Development of digestive capacity in larvae of haddock (Melanogrammus aeglefinus) and Atlantic cod (Gadus morhua)

  1. Get@NRC: Development of digestive capacity in larvae of haddock (Melanogrammus aeglefinus) and Atlantic cod (Gadus morhua) (Opens in a new window)
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Journal titleAquaculture
Pages377401; # of pages: 25
Subjecttrypsin; pepsin; fish larvae; gene expression; haddock; Atlantic cod
AbstractUsing biochemical and molecular biological techniques, we describe the expression of several key digestive enzymes throughout the ontogeny of larval haddock and Atlantic cod. The pattern of activity of general proteases (GP), trypsin-like enzymes (TLE), pepsin-like enzymes (PLE), general lipase (GL), bile salt-activated lipase (BAL), alkaline phosphatase (AP) and ?-amylase were studied in larvae of both species using colourometric techniques. All enzymes were detected as early as hatch, except for ?-amylase. Activity of GP generally increased from 0 to 144 degree-days (DD), decreased until 333 DD and then increased again in the oldest larvae of both species. Activity of TLE in haddock was high at hatch and generally showed an inverse pattern to that of Atlantic cod. Using zymography, we detected serine proteases, particularly trypsin, in the protein digestion of both species. Using RT-PCR, trypsinogen transcripts were detected as early as hatch. For both species, in situ hybridization analysis showed localization of trypsinogen expression to the pancreas during larval development. Although activity of PLE was detected as early as hatch in both species, pepsinogen transcripts were detected by RT-PCR only in the oldest larvae sampled, and after the gastric glands were identified morphologically. Atlantic cod BAL activity showed no significant differences over time. Activity of GL remained constant over time in larvae of both species. Levels of AP activity in haddock larvae showed no significant differences from hatch to 333 DD, except at 66 and 401 DD when there was a significant increase compared to other time points. In Atlantic cod, AP activity remained relatively constant until 476 DD, when a significant increase was detected. ?-Amylase activity could not be detected in either species, except at 43 and 60 DD for Atlantic cod and 144 DD for haddock when large numbers of live prey were present in the gut. The estimated contribution of Pavlova lutheri-enriched rotifers to the total larval digestion was negligible, except for ?-amylase, for which their contribution was estimated to be 100%. Our results suggest that both Atlantic cod and haddock larvae are capable of digesting protein and lipids at the time of mouth opening and that they have a limited capacity to digest carbohydrates.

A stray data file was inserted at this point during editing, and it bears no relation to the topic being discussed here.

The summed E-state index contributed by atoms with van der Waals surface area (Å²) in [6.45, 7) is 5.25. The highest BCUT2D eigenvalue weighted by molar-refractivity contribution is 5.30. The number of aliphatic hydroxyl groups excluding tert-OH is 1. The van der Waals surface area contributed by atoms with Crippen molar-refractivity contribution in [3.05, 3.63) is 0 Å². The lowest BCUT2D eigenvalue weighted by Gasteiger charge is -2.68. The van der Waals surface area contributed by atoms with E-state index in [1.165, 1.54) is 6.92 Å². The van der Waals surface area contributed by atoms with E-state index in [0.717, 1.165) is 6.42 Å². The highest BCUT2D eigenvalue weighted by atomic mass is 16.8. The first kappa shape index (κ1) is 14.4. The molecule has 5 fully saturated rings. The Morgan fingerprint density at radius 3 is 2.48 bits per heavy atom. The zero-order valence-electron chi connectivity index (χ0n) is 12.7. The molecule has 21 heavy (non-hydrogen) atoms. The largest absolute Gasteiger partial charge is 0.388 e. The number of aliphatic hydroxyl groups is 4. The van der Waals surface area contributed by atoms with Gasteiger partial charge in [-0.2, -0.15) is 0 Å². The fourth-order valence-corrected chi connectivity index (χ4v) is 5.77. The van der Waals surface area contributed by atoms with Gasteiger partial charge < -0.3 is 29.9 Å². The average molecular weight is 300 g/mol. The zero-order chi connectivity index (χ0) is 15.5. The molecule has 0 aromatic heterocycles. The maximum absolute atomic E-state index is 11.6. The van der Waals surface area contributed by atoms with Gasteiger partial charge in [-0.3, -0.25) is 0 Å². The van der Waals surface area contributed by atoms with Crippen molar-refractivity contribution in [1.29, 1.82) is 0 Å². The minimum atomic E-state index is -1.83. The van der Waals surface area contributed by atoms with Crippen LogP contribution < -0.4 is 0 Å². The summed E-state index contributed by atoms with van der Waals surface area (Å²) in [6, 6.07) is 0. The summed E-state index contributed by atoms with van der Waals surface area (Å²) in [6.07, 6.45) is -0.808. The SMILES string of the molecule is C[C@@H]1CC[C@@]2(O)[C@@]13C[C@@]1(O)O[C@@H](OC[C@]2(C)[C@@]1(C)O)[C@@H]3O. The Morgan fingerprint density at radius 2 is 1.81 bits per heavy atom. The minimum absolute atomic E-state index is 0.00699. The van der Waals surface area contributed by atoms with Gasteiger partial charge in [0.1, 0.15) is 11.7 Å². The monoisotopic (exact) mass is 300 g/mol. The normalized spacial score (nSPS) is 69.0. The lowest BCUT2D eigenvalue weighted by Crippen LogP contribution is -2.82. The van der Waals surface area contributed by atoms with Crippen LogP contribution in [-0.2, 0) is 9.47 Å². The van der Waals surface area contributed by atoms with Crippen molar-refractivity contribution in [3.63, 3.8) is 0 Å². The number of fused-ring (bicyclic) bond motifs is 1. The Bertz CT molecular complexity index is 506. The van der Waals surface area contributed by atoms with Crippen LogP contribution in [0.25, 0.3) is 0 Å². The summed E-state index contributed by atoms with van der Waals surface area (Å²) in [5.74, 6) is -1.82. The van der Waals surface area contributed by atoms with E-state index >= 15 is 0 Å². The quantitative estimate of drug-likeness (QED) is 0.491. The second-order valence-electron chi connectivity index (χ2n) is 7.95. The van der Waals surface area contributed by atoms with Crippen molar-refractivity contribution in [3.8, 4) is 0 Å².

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Copyright noticeCrown Copyright 2005 Published by Elsevier B.V. All rights reserved.
AffiliationNational Research Council Canada; NRC Institute for Marine Biosciences
Peer reviewedYes
NRC number55511
NPARC number3538552
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Record identifier6c0a30c6-ab79-4038-9a4e-eaa1fcf3e310
Record created2009-03-01
Record modified2016-05-09
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